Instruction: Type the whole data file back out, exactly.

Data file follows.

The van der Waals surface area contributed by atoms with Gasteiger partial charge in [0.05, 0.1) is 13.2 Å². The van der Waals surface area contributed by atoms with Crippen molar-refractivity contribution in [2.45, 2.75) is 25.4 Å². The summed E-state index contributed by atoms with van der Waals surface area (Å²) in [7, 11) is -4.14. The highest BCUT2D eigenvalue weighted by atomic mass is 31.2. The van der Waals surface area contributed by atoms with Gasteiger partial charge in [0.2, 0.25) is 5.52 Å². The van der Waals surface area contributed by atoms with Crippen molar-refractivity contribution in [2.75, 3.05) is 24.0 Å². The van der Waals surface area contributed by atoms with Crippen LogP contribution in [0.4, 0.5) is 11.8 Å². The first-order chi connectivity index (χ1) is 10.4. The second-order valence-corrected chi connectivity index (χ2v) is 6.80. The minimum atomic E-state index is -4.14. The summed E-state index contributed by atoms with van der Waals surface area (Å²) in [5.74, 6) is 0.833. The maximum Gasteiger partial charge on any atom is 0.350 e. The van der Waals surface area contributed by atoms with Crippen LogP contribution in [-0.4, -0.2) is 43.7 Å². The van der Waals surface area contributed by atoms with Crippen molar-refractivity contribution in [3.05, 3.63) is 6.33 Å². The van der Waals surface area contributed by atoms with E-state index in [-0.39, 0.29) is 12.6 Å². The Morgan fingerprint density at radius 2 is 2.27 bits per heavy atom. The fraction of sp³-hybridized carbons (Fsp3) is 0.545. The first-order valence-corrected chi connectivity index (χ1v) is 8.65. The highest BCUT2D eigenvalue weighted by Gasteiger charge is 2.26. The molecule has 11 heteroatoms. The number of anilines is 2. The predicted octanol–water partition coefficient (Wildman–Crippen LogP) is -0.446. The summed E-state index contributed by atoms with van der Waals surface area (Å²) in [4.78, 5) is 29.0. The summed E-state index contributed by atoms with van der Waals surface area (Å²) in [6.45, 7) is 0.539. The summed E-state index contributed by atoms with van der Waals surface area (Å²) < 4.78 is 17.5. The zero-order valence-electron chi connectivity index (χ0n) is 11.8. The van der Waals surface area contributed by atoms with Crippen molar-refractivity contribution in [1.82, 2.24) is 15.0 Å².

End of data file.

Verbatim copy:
The van der Waals surface area contributed by atoms with Gasteiger partial charge in [0.05, 0.1) is 13.2 Å². The van der Waals surface area contributed by atoms with Crippen molar-refractivity contribution in [2.45, 2.75) is 25.4 Å². The summed E-state index contributed by atoms with van der Waals surface area (Å²) in [7, 11) is -4.14. The highest BCUT2D eigenvalue weighted by atomic mass is 31.2. The van der Waals surface area contributed by atoms with Gasteiger partial charge in [0.2, 0.25) is 5.52 Å². The van der Waals surface area contributed by atoms with Crippen molar-refractivity contribution in [2.75, 3.05) is 24.0 Å². The van der Waals surface area contributed by atoms with Crippen LogP contribution in [0.4, 0.5) is 11.8 Å². The first-order chi connectivity index (χ1) is 10.4. The second-order valence-corrected chi connectivity index (χ2v) is 6.80. The minimum atomic E-state index is -4.14. The summed E-state index contributed by atoms with van der Waals surface area (Å²) in [5.74, 6) is 0.833. The maximum Gasteiger partial charge on any atom is 0.350 e. The van der Waals surface area contributed by atoms with Crippen LogP contribution in [-0.4, -0.2) is 43.7 Å². The van der Waals surface area contributed by atoms with Crippen molar-refractivity contribution in [3.05, 3.63) is 6.33 Å². The van der Waals surface area contributed by atoms with E-state index in [-0.39, 0.29) is 12.6 Å². The Morgan fingerprint density at radius 2 is 2.27 bits per heavy atom. The fraction of sp³-hybridized carbons (Fsp3) is 0.545. The first-order valence-corrected chi connectivity index (χ1v) is 8.65. The highest BCUT2D eigenvalue weighted by Gasteiger charge is 2.26. The molecule has 11 heteroatoms. The number of anilines is 2. The predicted octanol–water partition coefficient (Wildman–Crippen LogP) is -0.446. The summed E-state index contributed by atoms with van der Waals surface area (Å²) in [4.78, 5) is 29.0. The summed E-state index contributed by atoms with van der Waals surface area (Å²) in [6.45, 7) is 0.539. The summed E-state index contributed by atoms with van der Waals surface area (Å²) < 4.78 is 17.5. The zero-order valence-electron chi connectivity index (χ0n) is 11.8. The van der Waals surface area contributed by atoms with Crippen molar-refractivity contribution in [1.82, 2.24) is 15.0 Å².